Egyptian troops, cops ready for protests

2013-08-23 13:39
A man sifts through debris at the burnt Rabaah al-Adawiya mosque in Cairo's Nasr City, Egypt. (Ahmed Gomaa, AP)

A man sifts through debris at the burnt Rabaah al-Adawiya mosque in Cairo's Nasr City, Egypt. (Ahmed Gomaa, AP)

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Cairo - Egyptian troops and police stood ready in Cairo to foil Muslim Brotherhood plans for "Friday of Martyrs" protests against the army's bloody crackdown on followers of ousted president Mohammed Morsi.

The Brotherhood, hounded by Egypt's new army-backed rulers, has called for marches from 28 mosques after midday prayers in Cairo, testing the resilience of its battered support base.

Security precautions appeared relatively low-key, even near the Fateh mosque in the heart of the capital where gun battles raged last Friday and Saturday, killing scores of people.

The mosque's metal gates and big front door were locked and chained. A doorman said prayers had been cancelled. Two armoured personnel carriers were parked down the street, where people shopped at a bustling market.

Egypt has endured the bloodiest civil unrest in its modern history since 14 August when police destroyed protest camps set up by Morsi’s supporters in Cairo to demand the reinstatement of the Islamist president, who was deposed by the army on July 3 after huge demonstrations against his first year's rule.

Only one riot police truck was parked near the Rabaa al-Adawiya square in north-eastern Cairo, home to the Brotherhood's biggest protest vigil until police and troops stormed in, killing hundreds of people, bulldozing barricades and burning tents.

The mosque there was closed for repairs. Workmen in blue overalls stood on scaffolding as they covered its charred walls with white paint. Children scavenged through piles of garbage.

Troops used barbed wire to block off a thoroughfare leading to Nahda Square, the site of the smaller of the two Brotherhood sit-ins.

No armoured vehicles

Traffic moved freely around the huge Nour mosque in the Abbaseya neighbourhood. There were no armoured vehicles or barbed wire, but Friday prayers there had also been cancelled.

The authorities declared a month-long state of emergency last week and they enforce a nightly curfew. The state news agency said the armed forces had strengthened their presence around the presidential palace and the defence ministry.

The Muslim Brotherhood, which won five successive votes held in Egypt after the overthrow of Hosni Mubarak in 2011, is reeling from a week of bloodshed and the arrest of many of its leaders in what the authorities call a battle with terrorism.

In a symbolic victory for the army-dominated old order, Hosni Mubarak, the ex-military former president who ruled Egypt with an iron fist for 30 years before a popular uprising toppled him in 2011, was freed from jail on Thursday. His successor Mursi, Egypt's first freely elected president, remains behind bars.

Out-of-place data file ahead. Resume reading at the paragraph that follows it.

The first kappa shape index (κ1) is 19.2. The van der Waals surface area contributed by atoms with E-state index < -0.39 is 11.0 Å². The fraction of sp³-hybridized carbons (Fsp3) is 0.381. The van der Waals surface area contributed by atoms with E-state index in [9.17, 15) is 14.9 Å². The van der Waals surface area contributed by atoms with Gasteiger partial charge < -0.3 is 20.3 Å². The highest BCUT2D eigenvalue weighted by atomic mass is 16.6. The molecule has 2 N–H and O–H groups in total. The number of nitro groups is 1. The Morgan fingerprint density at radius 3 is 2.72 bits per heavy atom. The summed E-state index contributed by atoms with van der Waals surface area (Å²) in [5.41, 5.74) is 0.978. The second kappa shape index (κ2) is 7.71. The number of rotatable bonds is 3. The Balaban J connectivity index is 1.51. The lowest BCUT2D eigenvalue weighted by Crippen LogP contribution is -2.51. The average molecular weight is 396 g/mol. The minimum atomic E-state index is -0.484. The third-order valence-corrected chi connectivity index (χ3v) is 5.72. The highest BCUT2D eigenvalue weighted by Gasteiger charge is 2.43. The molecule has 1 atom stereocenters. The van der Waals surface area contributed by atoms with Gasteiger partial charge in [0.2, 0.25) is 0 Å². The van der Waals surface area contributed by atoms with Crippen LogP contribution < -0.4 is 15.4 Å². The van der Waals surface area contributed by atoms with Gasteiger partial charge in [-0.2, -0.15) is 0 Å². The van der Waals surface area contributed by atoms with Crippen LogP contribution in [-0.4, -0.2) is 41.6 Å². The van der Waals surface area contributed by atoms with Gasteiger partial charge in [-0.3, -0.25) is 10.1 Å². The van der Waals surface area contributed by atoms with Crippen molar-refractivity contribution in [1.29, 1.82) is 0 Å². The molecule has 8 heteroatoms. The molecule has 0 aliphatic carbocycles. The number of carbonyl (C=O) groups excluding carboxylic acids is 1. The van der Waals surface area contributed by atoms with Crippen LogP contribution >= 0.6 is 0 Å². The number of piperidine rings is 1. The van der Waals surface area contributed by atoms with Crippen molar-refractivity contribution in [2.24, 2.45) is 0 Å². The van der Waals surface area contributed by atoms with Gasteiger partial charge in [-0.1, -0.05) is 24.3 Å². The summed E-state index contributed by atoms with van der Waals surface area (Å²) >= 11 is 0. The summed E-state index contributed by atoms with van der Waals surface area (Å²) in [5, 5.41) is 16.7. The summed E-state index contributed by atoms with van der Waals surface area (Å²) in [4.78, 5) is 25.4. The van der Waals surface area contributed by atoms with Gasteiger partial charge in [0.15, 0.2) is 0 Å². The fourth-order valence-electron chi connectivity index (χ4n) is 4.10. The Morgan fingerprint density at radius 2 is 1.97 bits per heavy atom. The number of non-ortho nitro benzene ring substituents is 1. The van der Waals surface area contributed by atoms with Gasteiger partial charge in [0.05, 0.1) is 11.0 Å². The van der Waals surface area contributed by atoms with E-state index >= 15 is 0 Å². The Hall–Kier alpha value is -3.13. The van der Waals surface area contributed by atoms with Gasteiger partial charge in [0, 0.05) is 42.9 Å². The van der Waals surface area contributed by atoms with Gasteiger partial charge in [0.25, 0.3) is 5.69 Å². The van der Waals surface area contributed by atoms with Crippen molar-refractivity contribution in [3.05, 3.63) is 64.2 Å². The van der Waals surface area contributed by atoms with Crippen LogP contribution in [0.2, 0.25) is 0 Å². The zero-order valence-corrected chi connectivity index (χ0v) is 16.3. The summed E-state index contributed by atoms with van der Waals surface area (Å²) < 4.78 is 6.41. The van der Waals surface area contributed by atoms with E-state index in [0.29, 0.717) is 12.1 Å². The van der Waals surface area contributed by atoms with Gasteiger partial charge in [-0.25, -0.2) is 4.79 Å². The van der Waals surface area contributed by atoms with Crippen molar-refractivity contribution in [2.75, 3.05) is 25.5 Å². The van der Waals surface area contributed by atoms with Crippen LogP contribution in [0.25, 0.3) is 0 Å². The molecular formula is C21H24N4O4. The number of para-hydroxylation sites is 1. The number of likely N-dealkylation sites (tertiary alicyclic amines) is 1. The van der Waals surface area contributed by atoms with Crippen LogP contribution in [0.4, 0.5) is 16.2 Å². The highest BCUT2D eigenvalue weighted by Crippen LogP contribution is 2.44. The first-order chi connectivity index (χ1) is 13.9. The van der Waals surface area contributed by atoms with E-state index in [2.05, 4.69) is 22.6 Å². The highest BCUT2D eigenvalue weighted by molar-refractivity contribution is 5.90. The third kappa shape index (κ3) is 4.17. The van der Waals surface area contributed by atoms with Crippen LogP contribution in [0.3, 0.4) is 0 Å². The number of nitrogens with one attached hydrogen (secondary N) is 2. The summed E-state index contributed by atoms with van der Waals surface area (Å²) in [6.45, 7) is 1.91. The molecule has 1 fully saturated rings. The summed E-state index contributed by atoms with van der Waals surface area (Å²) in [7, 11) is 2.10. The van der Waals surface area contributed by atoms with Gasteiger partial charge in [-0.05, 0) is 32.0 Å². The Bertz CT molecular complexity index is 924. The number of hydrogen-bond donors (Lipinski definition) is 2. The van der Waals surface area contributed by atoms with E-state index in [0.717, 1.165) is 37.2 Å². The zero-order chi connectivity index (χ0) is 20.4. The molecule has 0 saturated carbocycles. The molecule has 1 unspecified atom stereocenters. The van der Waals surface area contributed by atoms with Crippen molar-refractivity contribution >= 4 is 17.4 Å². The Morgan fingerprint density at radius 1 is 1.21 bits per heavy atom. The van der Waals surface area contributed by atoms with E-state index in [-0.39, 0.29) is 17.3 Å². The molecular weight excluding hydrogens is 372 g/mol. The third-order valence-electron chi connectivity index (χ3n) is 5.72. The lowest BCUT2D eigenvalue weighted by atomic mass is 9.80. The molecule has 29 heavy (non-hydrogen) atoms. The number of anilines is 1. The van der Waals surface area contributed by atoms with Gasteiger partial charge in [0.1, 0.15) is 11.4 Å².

The Brotherhood's "General Guide" Mohamed Badie, who was arrested on Tuesday, is due to go on trial on Sunday along with his two deputies, Khairat al-Shater and Saad al-Katatni, on charges that include incitement to violence.

At least 900 people, including about 100 soldiers and police, have been killed in violence across Egypt since 14 August, officials say. Brotherhood supporters say the toll is higher.

The Brotherhood, founded in 1928, could once mobilise vast crowds, drawing on the same organisational strength it wielded at the ballot box, but its protests have dwindled this week in the face of the security crackdown.

State of emergency

"We will remain steadfast on the road to defeating the military coup," the pro-Mursi National Coalition to Support Legitimacy and Reject the Coup said in a statement.

Graffiti on a mosque wall in central Cairo illustrated the deep divisions that have emerged since army chief Abdel Fattah al-Sisi ousted Morsi.

The spraypainted message "yes to Sisi" had been crossed out and painted over with the word "traitor". Slogans elsewhere read "Morsi is a spy" and "Morsi out". Someone had also written "Freedom, Justice, Brotherhood."

The Brotherhood survived for generations as an underground movement before emerging as Egypt's best-drilled political force after Mubarak fell. But its popularity waned during Morsi’s year in office when critics accused it of accumulating power, pushing an Islamist agenda and mismanaging the economy.

The Brotherhood, which Egypt's new army-backed rulers have threatened to dissolve, says Morsi’s government was deliberately undermined by unreconstructed Mubarak-era institutions.

Mubarak, 85, still faces retrial on charges of complicity in the killings of protesters, but he left jail on Thursday for the first time since April 2011 and was flown by helicopter to a plush military hospital in the southern Cairo suburb of Maadi.

The authorities have used the state of emergency to keep him under house arrest, apparently to minimise the risk of popular anger if he had been given unfettered freedom. Local newspapers on Friday focused on the latest arrest of Brotherhood leaders, giving scant coverage to the former strongman's exit from jail.

"Mubarak will never be an important political player, but symbolically it's a victory dance by the reconstituted old state," Joshua Stacher, an Egypt expert at Kent State University in the United States, said of the former leader's release.

Adding to a sense among some activists that the freedoms won in the 2011 revolt are in danger, planned amendments to the constitution leaked to the media this week appear designed to place limits on political parties and ease restrictions on the participation of Mubarak-era officials in politics.

Read more on:    mohammed morsi  |  hosni mubarak  |  egypt  |  egypt protests  |  north africa  |  egypt crisis

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